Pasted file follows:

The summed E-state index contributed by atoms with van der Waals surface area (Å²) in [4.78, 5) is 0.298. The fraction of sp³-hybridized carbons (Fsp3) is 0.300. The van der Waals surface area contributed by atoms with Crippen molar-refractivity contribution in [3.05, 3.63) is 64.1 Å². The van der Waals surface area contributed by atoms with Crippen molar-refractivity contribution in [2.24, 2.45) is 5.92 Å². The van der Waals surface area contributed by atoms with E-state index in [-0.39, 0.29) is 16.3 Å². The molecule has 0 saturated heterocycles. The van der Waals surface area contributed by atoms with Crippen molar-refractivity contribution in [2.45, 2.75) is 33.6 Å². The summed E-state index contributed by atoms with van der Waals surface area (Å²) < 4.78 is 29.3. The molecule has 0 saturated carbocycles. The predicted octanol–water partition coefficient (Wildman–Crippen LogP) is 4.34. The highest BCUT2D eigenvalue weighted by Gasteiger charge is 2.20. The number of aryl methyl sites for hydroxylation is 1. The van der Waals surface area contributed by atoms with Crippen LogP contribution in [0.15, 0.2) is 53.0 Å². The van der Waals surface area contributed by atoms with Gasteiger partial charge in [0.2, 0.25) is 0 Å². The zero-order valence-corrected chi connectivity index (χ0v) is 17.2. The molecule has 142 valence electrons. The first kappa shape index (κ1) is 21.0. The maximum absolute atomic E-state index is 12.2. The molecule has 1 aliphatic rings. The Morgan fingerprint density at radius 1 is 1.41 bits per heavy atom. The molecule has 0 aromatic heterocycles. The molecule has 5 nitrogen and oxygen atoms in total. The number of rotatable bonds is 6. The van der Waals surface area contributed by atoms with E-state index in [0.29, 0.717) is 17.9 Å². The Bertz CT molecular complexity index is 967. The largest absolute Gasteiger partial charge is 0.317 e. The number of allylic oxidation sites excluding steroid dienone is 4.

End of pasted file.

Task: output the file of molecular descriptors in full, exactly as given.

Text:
The summed E-state index contributed by atoms with van der Waals surface area (Å²) in [4.78, 5) is 0.298. The fraction of sp³-hybridized carbons (Fsp3) is 0.300. The van der Waals surface area contributed by atoms with Crippen molar-refractivity contribution in [3.05, 3.63) is 64.1 Å². The van der Waals surface area contributed by atoms with Crippen molar-refractivity contribution in [2.24, 2.45) is 5.92 Å². The van der Waals surface area contributed by atoms with E-state index in [-0.39, 0.29) is 16.3 Å². The molecule has 0 saturated heterocycles. The van der Waals surface area contributed by atoms with Crippen molar-refractivity contribution in [2.45, 2.75) is 33.6 Å². The summed E-state index contributed by atoms with van der Waals surface area (Å²) < 4.78 is 29.3. The molecule has 0 saturated carbocycles. The predicted octanol–water partition coefficient (Wildman–Crippen LogP) is 4.34. The highest BCUT2D eigenvalue weighted by Gasteiger charge is 2.20. The number of aryl methyl sites for hydroxylation is 1. The van der Waals surface area contributed by atoms with Crippen LogP contribution in [0.15, 0.2) is 53.0 Å². The van der Waals surface area contributed by atoms with Gasteiger partial charge in [0.2, 0.25) is 0 Å². The zero-order valence-corrected chi connectivity index (χ0v) is 17.2. The molecule has 142 valence electrons. The first kappa shape index (κ1) is 21.0. The maximum absolute atomic E-state index is 12.2. The molecule has 1 aliphatic rings. The Morgan fingerprint density at radius 1 is 1.41 bits per heavy atom. The molecule has 0 aromatic heterocycles. The molecule has 5 nitrogen and oxygen atoms in total. The number of rotatable bonds is 6. The van der Waals surface area contributed by atoms with E-state index in [0.29, 0.717) is 17.9 Å². The Bertz CT molecular complexity index is 967. The largest absolute Gasteiger partial charge is 0.317 e. The number of allylic oxidation sites excluding steroid dienone is 4.